Sagl is ready to bring his NCAA experience to help Ryerson’s men’s basketball team win its first national championship
The National Collegiate Athletic Association’s (NCAA) Canadian standout Tyler Sagl made the decision to return home to join the Ryerson Rams men’s basketball team.
“I wanted to stay closer to home,” said the six-foot-five guard and Burlington, Ont. native, “It’s nice to be close to family so they will be able to watch games more often.”
Sagl played for one season with the Marist College Red Foxes in the NCAA’s Division I Metro Atlantic Athletic Conference (MAAC). He averaged 8.5 points per game as a freshman, the highest among rookies in his conference.
Prior to making the jump to the NCAA, Sagl played in the Ontario Scholastic Basketball Association (OSBA). In his senior year, Sagl averaged 26 points, four assists and three rebounds for Lincoln Prep high school in Hamilton, Ont. during the 2018-2019 season.
While he joins a new environment at Ryerson, Sagl is familiar with new Rams head coach David DeAveiro, whom he said was a main reason for choosing the school. Sagl said a friend on the McGill men’s basketball team spoke highly of DeAveiro, who coached McGill for ten seasons before joining the Rams this year.
Commenting on his player profile, Sagl said he is a scorer who “can get a bucket whenever you want,” but approaches the game as a two-way guard committed to being responsible defensively as well.
“I’m gritty,” he said, “I like to play defence.”
Sagl is hoping that his skillset and experience in the NCAA will help the Rams finally win a national championship.
As part of Ryerson’s 2021 recruiting class, Sagl joins a contending team with championship ambitions in both the Ontario University Athletics (OUA) conference and the annual U SPORTS national tournament. The men’s team made it to the U SPORTS Final 8 from 2015 to 2019, losing in the 2017 and 2018 finals to the Carleton Ravens and the Calgary Dinos respectively.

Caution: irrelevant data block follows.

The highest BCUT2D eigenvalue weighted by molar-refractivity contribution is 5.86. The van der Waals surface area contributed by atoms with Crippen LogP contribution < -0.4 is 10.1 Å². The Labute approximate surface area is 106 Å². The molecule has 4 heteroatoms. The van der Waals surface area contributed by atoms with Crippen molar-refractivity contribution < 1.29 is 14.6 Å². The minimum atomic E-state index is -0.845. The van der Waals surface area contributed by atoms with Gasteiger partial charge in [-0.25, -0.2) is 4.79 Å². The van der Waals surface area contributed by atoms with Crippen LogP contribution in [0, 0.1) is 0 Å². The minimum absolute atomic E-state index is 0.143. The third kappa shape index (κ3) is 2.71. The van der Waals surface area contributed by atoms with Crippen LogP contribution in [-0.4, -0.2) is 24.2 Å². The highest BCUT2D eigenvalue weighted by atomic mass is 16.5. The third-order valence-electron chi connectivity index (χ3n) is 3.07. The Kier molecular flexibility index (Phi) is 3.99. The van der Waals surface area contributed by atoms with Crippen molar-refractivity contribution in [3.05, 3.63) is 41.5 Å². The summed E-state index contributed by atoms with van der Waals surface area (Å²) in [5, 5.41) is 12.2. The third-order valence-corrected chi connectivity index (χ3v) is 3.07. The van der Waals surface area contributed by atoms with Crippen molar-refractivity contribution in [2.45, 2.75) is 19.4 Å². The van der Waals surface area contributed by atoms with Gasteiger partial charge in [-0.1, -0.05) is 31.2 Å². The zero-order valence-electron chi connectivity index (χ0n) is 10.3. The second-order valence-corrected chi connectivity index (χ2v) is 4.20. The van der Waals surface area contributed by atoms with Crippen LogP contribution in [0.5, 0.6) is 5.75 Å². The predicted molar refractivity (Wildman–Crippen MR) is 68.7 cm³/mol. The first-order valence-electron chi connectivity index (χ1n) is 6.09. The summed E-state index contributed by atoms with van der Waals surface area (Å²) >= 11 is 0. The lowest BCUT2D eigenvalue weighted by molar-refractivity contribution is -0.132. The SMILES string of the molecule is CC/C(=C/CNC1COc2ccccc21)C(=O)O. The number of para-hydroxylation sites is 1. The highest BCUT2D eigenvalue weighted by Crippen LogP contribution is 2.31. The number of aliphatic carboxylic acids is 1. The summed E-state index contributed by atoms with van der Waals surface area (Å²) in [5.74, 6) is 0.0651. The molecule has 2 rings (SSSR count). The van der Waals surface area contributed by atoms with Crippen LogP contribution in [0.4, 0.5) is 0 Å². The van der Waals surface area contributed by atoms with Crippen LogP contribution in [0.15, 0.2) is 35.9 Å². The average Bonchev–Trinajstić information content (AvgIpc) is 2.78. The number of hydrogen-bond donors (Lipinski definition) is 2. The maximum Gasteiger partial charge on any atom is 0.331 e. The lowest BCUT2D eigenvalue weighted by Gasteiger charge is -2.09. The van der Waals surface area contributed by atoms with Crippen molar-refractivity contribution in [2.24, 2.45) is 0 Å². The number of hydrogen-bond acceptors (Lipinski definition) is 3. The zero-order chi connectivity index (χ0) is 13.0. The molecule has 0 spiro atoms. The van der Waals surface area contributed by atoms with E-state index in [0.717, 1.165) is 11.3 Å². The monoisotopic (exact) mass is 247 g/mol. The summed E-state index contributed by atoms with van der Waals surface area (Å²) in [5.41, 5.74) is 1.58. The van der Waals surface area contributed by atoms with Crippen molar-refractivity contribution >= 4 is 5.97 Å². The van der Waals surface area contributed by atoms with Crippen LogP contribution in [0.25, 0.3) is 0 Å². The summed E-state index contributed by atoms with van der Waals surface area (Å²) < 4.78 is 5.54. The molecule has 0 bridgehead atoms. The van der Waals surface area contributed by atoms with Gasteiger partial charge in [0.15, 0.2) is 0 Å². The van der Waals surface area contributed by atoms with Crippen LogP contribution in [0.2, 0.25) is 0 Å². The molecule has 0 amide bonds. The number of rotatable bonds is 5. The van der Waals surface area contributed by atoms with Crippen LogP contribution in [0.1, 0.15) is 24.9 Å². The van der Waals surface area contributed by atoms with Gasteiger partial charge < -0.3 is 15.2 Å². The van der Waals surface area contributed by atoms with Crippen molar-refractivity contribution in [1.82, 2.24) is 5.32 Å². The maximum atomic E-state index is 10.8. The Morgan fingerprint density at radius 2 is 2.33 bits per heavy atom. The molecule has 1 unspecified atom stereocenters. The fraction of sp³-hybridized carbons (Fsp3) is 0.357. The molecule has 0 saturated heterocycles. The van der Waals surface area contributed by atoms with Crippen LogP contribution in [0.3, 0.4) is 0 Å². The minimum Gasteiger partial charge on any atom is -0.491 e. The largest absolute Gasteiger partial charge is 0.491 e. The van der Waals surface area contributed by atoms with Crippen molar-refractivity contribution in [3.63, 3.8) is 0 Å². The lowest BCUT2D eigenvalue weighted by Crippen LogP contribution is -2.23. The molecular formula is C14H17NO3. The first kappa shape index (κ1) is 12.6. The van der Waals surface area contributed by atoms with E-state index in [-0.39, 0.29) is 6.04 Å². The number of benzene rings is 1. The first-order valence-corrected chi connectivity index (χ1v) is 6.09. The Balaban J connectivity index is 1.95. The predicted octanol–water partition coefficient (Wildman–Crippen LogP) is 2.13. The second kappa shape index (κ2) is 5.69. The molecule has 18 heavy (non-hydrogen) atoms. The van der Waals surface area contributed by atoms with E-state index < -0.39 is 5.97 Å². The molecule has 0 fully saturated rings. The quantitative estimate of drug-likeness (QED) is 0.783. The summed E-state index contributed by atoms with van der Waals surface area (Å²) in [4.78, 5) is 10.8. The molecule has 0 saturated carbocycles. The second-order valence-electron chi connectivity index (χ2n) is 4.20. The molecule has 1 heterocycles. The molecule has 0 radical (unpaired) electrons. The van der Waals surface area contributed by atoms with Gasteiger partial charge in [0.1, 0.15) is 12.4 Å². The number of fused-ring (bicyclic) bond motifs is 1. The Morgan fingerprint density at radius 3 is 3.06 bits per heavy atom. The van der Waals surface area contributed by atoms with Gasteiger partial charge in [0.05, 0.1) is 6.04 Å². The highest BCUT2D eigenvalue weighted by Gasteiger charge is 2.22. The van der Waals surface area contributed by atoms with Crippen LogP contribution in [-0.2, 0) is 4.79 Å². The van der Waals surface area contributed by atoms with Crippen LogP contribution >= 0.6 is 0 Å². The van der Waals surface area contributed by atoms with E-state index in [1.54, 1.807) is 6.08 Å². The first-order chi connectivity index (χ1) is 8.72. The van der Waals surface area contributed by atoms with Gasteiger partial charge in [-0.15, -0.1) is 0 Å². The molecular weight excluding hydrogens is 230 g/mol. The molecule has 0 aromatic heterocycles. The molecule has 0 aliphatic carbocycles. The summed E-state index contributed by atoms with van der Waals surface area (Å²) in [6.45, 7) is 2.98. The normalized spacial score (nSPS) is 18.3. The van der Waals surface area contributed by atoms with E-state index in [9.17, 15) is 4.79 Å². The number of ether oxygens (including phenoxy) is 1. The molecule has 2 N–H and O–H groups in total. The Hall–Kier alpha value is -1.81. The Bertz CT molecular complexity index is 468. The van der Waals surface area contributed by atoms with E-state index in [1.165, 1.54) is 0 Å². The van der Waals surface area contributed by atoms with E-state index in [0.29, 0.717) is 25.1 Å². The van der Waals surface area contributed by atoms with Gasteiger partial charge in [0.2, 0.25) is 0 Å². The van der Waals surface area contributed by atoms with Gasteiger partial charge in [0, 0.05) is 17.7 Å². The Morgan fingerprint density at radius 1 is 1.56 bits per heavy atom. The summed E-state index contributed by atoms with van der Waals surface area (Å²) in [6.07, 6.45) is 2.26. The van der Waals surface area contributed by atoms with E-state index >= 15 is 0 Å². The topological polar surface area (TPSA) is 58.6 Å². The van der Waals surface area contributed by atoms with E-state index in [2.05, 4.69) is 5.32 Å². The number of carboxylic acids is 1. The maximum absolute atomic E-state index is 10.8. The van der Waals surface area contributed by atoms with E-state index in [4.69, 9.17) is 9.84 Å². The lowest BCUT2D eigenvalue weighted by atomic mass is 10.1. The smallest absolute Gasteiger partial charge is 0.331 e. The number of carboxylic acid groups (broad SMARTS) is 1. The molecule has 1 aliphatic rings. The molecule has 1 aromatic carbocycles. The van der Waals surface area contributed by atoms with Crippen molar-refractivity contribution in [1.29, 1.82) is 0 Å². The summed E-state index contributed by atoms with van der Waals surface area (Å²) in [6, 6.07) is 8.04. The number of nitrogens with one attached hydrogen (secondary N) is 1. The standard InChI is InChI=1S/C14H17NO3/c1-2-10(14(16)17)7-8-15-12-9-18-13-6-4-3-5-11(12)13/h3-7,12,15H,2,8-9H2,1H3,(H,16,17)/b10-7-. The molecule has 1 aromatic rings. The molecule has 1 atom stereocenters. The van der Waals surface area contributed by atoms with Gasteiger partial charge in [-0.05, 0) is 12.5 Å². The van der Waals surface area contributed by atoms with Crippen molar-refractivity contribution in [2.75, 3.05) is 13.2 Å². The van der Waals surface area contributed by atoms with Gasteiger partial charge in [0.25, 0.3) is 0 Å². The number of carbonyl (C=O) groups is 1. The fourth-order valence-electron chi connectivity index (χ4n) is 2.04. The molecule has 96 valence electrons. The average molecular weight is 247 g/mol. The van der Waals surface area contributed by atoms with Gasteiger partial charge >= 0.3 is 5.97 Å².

The experiences Sagl refers to include a difficult adjustment transitioning from his Canadian high school, to moving to the US to play college basketball, balancing academics with athletics and understanding the importance of always staying game-ready.
“The work ethic, you know, it was a grind out there (Marist College), day in and day out,” he said. “In terms of basketball, it was a lot of information I had to soak up quickly.”
Sagl said the experiences taught him to treat his body properly, learn to cope with the stress as a student-athlete and stay “ready to go on the court” when the opportunity arises.
With all OUA games cancelled this season, Sagl’s approach bodes well for his mental and physical conditioning as he becomes more acquainted with new teammates and prepares to contend when games can safely resume.
In addition to having a gym he uses regularly in Burlington, Sagl is practicing with the team at the Mattamy Athletic Centre (MAC).
“I’m really excited,” he said. “With school being online, it’s not the same, but with practices, eating right and taking care of my body, I’m ready whenever a season can start.”